Finally the two elements—equality and unlikeness equal dignity and different function—are combined in such a way that both get their full expression in the Christian idea of communion. Because men are different from each other they are also dependent on each other. Man needs woman in order to be entirely man; woman needs man in order to be entirely woman. This unlikeness points towards mutual completion and co-operation. Individuals are different like the limbs of the body each one having its own function for which it is fitted by its individuality. The difference of function necessarily creates a somewhat hierarchical order in service which again rests on the difference of individuality. According to his make-up the one is fit for a subordinate the other for a superior position the one for a more extraverted the other for a more intraverted function. In this way the function of woman in marriage and family is entirely different from that of man and the function of the children entirely different from that of the parents. This difference or unlikeness in kind and function is exactly the unity of the family as a community. It is so because this difference in no ways encroaches upon the equal dignity. Functional subordination has nothing whatever to do with lesser dignity or person. Society is thought of as a community of unlike individuals who are bound to each other by the necessity of mutual completion and united by mutual respect for their equal dignity. We might call this idea an organic conception of society but in doing so we must distinguish it clearly from that conception of organic unity which we find in a certain Romantic philosophy. For this Romantic organology lacks that element which is decisive within the Christian understanding of society namely equality of personal dignity. Within Romantic thought the person is subordinated to the social whole by some kind of mystical principle of a Gesamtpersönlichkeit. The Romantic conception is totalitarian or collectivist robbing human personality of its finality.
This then is the unique character of the Christian idea of society and of justice: that it combines the two principal elements of equality and unlikeness which everywhere else are in conflict with each other. It is this combination of the transcendental and the psychological of the personal and the functional aspect which gives the Christian idea of justice a flexibility a dialectical subtlety which no other has. It is neither egalitarian nor authoritarian it is organic and nonethe less spiritual. It combines the naturalistic evaluation of different individuality and functional subordination with the most unconditional acknowledgment of the finality of every person. Now this combination of elements and therefore this idea of justice which excludes both individualism and collectivism authoritarianism and egalitarianism is essentially and exclusively Christian. It is the Christian conception of divine creation—creation by the individual call of God to the universal destiny of all—which makes this possible and necessary. Apart from its basis in Christianity this combination is possible only as a matter of chance without any inner necessity.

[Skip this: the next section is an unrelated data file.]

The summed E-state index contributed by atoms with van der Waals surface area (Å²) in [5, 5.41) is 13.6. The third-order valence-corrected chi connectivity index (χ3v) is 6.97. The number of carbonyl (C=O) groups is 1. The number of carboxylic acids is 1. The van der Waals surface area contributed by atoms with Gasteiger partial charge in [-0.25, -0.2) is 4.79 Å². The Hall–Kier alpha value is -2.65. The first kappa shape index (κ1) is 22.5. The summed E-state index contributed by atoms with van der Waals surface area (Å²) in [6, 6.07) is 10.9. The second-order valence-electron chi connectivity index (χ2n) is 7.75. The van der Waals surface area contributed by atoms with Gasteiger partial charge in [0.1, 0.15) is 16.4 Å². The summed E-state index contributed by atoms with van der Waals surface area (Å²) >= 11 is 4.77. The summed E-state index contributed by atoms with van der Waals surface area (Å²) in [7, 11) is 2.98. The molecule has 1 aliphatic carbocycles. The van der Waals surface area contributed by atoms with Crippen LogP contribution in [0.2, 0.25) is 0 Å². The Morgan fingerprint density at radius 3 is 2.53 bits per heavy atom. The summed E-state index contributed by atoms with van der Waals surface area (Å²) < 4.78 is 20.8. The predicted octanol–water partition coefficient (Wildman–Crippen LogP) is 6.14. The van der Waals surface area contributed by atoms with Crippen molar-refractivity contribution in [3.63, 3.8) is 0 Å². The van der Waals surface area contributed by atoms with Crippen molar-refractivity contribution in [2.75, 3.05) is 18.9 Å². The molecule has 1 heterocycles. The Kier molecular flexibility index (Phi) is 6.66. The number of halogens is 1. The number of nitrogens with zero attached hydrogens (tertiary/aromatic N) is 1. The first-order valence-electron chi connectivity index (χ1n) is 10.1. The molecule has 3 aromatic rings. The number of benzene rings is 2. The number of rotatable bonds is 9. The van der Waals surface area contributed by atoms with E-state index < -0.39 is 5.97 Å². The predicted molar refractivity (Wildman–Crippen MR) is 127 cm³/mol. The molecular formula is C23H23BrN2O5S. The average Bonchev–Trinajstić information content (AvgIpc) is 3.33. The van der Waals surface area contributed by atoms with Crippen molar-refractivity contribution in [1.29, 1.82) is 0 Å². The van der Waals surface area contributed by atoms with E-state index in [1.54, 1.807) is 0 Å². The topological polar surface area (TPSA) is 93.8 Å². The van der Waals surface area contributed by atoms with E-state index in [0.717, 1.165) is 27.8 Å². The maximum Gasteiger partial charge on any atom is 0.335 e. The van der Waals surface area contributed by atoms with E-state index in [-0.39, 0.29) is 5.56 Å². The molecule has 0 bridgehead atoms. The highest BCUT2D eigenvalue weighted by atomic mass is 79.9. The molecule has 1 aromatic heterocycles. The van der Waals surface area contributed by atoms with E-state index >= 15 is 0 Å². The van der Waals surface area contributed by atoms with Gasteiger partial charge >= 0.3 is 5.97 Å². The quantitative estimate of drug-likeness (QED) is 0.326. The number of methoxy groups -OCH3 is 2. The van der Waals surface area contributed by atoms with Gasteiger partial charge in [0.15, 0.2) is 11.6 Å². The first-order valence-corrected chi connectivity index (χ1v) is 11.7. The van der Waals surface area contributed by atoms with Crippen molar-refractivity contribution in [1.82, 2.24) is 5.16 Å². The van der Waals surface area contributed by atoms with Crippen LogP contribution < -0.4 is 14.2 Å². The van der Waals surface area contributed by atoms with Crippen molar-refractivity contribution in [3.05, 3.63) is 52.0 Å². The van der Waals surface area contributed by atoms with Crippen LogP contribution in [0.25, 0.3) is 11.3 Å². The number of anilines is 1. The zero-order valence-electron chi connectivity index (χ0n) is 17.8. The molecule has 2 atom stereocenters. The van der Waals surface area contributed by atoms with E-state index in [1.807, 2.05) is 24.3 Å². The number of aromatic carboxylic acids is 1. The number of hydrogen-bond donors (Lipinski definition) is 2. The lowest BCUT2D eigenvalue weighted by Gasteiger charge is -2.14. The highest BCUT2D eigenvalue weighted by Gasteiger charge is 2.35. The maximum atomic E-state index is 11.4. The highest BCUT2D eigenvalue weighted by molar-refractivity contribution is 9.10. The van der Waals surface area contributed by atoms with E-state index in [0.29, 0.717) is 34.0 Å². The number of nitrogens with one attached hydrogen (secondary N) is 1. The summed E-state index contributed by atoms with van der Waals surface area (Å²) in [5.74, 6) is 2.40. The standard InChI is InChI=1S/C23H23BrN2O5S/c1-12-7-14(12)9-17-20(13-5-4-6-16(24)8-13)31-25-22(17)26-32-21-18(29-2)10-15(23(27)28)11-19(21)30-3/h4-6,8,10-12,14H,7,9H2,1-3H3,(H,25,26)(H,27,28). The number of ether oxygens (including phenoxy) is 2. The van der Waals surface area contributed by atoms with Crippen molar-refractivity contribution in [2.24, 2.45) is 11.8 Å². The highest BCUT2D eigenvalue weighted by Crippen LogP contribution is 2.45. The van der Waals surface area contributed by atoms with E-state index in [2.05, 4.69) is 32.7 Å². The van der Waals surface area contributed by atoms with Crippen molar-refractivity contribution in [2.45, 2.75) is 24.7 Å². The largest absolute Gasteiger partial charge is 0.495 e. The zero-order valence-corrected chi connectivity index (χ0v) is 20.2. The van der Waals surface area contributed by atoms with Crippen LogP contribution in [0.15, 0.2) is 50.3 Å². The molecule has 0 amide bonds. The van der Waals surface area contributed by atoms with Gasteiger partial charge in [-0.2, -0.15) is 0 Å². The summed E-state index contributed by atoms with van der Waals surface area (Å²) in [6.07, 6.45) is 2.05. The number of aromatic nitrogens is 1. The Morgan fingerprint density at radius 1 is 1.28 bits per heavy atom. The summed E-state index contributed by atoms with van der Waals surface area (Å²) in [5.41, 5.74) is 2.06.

That is why the progressive estrangement of modern society from Christian thinking inevitably entailed the consequences which we have seen. It created first an individualistic and egalitarian liberalism which led to latent or open anarchy. This evoked the reaction of collectivism which by destroying human personality destroyed the foundation of justice in the totalitarian dictatorship. Without Christian faith and Christian understanding of justice the world faces therefore a fatal alternative: either humanity tries to return to or to preserve an individualistic liberalism defending the rights of man but leading to the destruction of community or it goes on along the road of totalitarian collectivism organising community by the complete effacement of personality. There is a middle road namely the combination of personal finality and functional structure which derives its inner coherence entirely and exclusively from the Christian faith or to be more exact from the Christian conception of justice based in that of creation. By this Christian conception of justice personal life is the supreme value and is to be defended against all totalitarian collectivist encroachments. On the other hand this highest evaluation of individual personality does not lead to an individualism which has no understanding of essential social unity. The true Christian faith does hold the key to the solution of the social problems of our time so far as there is any solution within this smful world. The question is whether humanity will use this key or whether it prefers to continue in the direction of recent centuries to its utter ruin.
Appendix to Lecture VIII
Justice Tradition and Patriarchalism
It seems to me to be justifiable and even necessary to deal here with a number of questions which were raised in several discussions which this lecture on justice evoked:—

  1. The relation of egalitarianism to tradition. It has been observed by many that in England—as well as in Switzerland— the deep-rooted liberalism and individualism of the people has not produced the same dangerous quasi-anarchical effects which can be seen in other democratic countries as for instance France; and it was often pointed out that this difference is accounted for by the strong sense of tradition in the first which is lacking in so many other countries. But so far as I know the inherent relation between egalitarianism and the lack of tradition has never been made quite clear.